Parenthood or the Village

Much has been written over the last couple of months, and much has been said and debated concerning the responsibility of parenthood and parenting the children in our country. A movement afloat today suggests parenting and parenthood is the responsibility of a "global village." Some believe that it takes a village to raise a child. It is also suggested that the responsibility lies with everyone concerned and that moms and dads alone just cannot and should not do the parenting by themselves. There is a belief that we need collectively to parent all the children throughout our country and need collectively to share the responsibilities of parenthood.

This suggestion to me, at best, seems irresponsible and, at worst, seems to socialize parenting. The truth of the matter is, when it becomes everyone’s responsibility it becomes no one’s responsibility.  Therefore, the task does not get accomplished. Whether we are talking about health care, national economics, or parenting, the truth of the matter is, group responsibility almost never works. The idea of the village raising the children (rather than mom and dad) sounds frightfully close to the words of Mao Tse Tung during the Chinese Communist Revolution of 1949.

To raise a child under the very best of circumstances is always difficult, is always challenging and success is never guaranteed. Still, it does not take a village, it takes a mom and a dad who work their hardest, try their hardest, expend tremendous amounts of energy, talent, wisdom, time and exasperation to raise a child today as it did for all the past generations. We have to abandon the notion that moms and dads cannot raise nor should they raise their children alone. We have to get away from the idea that the global village or big government is where this task should be done. From the crowd that clamors the loudest for individual rights, they grow curiously silent when the topic turns to individual responsibility.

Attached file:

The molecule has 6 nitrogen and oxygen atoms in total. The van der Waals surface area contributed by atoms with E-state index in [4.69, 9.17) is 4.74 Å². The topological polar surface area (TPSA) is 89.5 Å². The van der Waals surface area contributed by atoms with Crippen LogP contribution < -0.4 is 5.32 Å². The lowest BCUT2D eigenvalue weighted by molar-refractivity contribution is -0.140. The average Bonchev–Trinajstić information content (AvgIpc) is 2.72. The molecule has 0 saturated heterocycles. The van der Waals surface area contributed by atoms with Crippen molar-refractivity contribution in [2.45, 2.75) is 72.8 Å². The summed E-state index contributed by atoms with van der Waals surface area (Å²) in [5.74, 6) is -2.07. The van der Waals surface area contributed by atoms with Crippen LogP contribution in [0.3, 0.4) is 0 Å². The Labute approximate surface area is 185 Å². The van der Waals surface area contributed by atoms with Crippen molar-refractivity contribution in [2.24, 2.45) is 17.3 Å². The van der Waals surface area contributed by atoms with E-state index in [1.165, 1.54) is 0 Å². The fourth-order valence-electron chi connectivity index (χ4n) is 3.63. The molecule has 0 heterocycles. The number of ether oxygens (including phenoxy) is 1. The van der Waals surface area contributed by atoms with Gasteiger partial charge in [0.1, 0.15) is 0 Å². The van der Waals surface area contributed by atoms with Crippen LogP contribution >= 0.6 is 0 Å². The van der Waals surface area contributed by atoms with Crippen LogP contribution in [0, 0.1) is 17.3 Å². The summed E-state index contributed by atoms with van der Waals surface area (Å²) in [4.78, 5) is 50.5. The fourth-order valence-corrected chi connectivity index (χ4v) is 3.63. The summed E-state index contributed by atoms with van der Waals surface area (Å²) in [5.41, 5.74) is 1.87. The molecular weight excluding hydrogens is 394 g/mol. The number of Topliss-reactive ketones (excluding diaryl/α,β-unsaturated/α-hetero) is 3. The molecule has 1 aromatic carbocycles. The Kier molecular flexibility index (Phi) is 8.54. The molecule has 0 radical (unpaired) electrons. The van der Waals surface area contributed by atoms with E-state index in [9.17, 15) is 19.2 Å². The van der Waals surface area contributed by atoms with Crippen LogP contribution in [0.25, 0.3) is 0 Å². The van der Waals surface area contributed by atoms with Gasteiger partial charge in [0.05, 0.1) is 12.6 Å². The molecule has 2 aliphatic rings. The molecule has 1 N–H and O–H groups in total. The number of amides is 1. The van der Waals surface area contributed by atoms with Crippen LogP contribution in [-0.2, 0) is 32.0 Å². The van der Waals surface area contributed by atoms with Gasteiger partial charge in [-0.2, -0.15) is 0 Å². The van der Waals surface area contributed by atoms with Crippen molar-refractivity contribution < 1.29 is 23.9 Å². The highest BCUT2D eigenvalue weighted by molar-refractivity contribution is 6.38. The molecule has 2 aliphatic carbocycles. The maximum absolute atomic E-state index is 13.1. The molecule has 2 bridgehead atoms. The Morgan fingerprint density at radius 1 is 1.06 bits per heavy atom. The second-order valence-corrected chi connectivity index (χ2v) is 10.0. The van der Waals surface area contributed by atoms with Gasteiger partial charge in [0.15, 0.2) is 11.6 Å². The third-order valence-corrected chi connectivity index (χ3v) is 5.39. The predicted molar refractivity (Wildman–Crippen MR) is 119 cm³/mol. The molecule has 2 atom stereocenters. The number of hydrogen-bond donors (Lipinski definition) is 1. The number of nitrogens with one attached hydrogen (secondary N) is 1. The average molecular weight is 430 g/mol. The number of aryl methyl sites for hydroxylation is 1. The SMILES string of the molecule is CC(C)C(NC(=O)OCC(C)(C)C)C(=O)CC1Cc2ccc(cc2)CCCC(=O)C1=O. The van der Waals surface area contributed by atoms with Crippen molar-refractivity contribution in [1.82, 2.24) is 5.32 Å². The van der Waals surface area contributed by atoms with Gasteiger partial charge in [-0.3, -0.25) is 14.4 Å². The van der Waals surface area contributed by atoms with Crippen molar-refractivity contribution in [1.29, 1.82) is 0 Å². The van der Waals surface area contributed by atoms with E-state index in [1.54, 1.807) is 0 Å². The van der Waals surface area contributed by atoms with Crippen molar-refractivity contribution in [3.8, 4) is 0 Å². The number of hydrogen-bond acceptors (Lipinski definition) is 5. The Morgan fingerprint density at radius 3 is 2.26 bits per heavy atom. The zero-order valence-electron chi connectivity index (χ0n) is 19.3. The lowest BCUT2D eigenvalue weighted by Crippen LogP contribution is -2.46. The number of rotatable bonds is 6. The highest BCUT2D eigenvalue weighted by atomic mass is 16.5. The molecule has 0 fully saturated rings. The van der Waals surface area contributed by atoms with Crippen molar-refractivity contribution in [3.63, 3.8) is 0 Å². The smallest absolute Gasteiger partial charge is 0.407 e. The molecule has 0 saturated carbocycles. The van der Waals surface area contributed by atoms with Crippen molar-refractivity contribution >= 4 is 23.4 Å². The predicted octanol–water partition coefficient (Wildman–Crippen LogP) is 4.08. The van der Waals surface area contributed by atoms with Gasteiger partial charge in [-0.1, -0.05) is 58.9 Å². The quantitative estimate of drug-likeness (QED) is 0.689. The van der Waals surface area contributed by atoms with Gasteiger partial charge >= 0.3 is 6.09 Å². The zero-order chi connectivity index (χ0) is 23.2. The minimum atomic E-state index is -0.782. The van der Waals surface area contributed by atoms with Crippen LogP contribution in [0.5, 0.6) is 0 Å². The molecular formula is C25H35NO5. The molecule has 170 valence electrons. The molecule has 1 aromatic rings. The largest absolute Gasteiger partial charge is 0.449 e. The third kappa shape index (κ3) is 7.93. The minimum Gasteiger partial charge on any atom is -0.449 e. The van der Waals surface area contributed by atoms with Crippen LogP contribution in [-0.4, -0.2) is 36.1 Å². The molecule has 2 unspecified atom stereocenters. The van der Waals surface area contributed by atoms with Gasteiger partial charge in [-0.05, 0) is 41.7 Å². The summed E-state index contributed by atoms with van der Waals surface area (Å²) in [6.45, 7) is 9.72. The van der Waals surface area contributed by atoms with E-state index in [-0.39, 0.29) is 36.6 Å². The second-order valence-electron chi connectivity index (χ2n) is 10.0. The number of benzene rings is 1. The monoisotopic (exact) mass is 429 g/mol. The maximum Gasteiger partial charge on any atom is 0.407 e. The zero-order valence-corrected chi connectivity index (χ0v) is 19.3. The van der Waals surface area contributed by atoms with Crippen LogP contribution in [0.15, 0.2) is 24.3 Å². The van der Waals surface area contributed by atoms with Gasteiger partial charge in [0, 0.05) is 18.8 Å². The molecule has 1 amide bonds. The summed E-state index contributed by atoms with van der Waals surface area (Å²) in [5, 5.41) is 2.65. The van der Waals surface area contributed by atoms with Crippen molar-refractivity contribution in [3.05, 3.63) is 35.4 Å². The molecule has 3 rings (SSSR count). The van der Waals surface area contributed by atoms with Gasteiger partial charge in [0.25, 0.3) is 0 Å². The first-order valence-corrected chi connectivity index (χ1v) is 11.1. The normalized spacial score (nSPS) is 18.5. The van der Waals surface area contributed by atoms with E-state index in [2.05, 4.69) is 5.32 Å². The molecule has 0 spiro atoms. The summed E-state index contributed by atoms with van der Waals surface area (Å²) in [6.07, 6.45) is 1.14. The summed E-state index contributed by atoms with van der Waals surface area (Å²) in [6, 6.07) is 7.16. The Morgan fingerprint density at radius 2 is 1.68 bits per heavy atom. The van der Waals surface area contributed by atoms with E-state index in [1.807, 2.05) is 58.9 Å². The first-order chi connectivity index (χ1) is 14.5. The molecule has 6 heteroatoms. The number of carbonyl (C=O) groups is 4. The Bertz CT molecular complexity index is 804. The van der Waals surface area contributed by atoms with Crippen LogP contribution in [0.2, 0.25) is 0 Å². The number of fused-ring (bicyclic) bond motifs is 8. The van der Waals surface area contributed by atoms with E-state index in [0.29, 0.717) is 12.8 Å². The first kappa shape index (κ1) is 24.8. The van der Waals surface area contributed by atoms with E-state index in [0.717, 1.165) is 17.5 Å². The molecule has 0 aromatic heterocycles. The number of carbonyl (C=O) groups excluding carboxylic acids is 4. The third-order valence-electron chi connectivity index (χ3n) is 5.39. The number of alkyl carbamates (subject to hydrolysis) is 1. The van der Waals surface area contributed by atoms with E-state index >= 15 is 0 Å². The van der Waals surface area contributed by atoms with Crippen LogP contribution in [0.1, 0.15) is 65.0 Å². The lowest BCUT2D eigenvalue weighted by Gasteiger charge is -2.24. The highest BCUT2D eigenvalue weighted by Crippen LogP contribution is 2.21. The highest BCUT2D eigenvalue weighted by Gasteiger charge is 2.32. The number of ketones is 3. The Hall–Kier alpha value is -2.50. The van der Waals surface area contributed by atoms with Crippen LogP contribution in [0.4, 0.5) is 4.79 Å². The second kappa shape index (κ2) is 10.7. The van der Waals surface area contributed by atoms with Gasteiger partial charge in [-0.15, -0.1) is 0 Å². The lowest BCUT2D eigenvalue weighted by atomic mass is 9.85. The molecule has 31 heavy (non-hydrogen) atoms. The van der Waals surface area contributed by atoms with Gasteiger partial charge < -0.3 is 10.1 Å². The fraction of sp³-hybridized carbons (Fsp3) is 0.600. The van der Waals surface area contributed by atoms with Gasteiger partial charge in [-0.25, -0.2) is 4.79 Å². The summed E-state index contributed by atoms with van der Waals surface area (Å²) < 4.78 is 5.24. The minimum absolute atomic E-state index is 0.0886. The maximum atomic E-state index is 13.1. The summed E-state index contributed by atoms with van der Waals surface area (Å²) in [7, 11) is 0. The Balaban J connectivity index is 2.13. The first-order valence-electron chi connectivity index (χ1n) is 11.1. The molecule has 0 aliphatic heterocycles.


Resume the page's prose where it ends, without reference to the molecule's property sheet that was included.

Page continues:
We never have a guarantee as to parenting and we never know for sure if our children are going to turn out the way we plan and pray. Nevertheless, we do know that we have to do it ourselves. It is our right, but more importantly it is our responsibility. We should know that the concept of the entire community and federal government helping us raise our children somehow, is an incorrect premise from the very beginning. The village as a parent is an outgrowth of the theory that government should take care of us from the womb to the tomb. From this thought extends that government should also take care of all our parental responsibility. No longer are schools responsible for just reading, writing, and arithmetic. Now, others demand the issues of sex education, AIDS awareness, and social engineering be added to a teacher’s already over booked work load.

Everyone needs to realize that if we want less government and less government control, if we want lower taxes, if we want the juvenile justice system to succeed and if we want our children to obey the law, all of this begins at home with the family . . . with moms and dads. It begins with the very people who sired and raised the children, not the nameless, blameless, faceless collective communities or bureaucracy. No one except moms and dads are the best at reading to, praying with, and playing pitch and catch with their children.

There is no question in my mind that there are troubled youth today. The crime rate is obviously rising among the youth and the level of violence and violent crime involving our youth is escalating at an enormous rate. However, government or the global village is not going to solve this . . . only moms and dads who love, care, discipline and reward their children can get this task done. I know the saying, "whatever goes around comes around." I believe that coming back around the circle is the idea that moms and dads raise children . . . not a village. On task, involved, exhaustive parenting is not the cure-all to ward off excessive governmental collectivism of parental authority, but it is a great place to start. We need more of June and Ward and less of Big Brother.

Andrew W. Coy
Lee County Board of County Commissioners
February 5, 1996